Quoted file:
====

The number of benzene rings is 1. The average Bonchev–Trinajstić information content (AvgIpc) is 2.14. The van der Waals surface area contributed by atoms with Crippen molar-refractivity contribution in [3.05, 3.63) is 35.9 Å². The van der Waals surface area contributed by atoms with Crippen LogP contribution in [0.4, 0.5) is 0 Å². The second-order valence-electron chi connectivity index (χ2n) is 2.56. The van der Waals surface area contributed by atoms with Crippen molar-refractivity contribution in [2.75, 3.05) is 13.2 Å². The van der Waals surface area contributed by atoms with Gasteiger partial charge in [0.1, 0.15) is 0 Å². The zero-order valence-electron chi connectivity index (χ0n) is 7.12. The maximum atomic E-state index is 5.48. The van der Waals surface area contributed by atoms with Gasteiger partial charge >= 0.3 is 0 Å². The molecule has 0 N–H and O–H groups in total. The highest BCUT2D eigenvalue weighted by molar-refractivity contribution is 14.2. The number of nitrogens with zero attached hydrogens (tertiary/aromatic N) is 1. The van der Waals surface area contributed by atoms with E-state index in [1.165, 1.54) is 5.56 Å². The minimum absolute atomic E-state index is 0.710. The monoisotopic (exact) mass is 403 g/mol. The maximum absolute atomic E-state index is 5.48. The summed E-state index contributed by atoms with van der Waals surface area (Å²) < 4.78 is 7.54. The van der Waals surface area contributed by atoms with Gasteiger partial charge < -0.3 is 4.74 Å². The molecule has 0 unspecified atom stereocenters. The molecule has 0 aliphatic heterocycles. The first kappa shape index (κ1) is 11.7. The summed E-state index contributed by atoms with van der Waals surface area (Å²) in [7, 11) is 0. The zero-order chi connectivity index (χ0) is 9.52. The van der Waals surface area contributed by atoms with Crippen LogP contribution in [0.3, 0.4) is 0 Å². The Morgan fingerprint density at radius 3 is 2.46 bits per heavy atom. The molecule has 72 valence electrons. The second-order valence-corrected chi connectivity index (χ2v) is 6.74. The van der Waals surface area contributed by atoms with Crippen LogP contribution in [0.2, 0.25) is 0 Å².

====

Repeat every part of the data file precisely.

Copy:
The number of benzene rings is 1. The average Bonchev–Trinajstić information content (AvgIpc) is 2.14. The van der Waals surface area contributed by atoms with Crippen molar-refractivity contribution in [3.05, 3.63) is 35.9 Å². The van der Waals surface area contributed by atoms with Crippen LogP contribution in [0.4, 0.5) is 0 Å². The second-order valence-electron chi connectivity index (χ2n) is 2.56. The van der Waals surface area contributed by atoms with Crippen molar-refractivity contribution in [2.75, 3.05) is 13.2 Å². The van der Waals surface area contributed by atoms with Gasteiger partial charge in [0.1, 0.15) is 0 Å². The zero-order valence-electron chi connectivity index (χ0n) is 7.12. The maximum atomic E-state index is 5.48. The van der Waals surface area contributed by atoms with Gasteiger partial charge >= 0.3 is 0 Å². The molecule has 0 N–H and O–H groups in total. The highest BCUT2D eigenvalue weighted by molar-refractivity contribution is 14.2. The number of nitrogens with zero attached hydrogens (tertiary/aromatic N) is 1. The van der Waals surface area contributed by atoms with E-state index in [1.165, 1.54) is 5.56 Å². The minimum absolute atomic E-state index is 0.710. The monoisotopic (exact) mass is 403 g/mol. The maximum absolute atomic E-state index is 5.48. The summed E-state index contributed by atoms with van der Waals surface area (Å²) < 4.78 is 7.54. The van der Waals surface area contributed by atoms with Gasteiger partial charge < -0.3 is 4.74 Å². The molecule has 0 unspecified atom stereocenters. The molecule has 0 aliphatic heterocycles. The first kappa shape index (κ1) is 11.7. The summed E-state index contributed by atoms with van der Waals surface area (Å²) in [7, 11) is 0. The zero-order chi connectivity index (χ0) is 9.52. The van der Waals surface area contributed by atoms with Crippen LogP contribution in [0.3, 0.4) is 0 Å². The Morgan fingerprint density at radius 3 is 2.46 bits per heavy atom. The molecule has 72 valence electrons. The second-order valence-corrected chi connectivity index (χ2v) is 6.74. The van der Waals surface area contributed by atoms with Crippen LogP contribution in [0.2, 0.25) is 0 Å².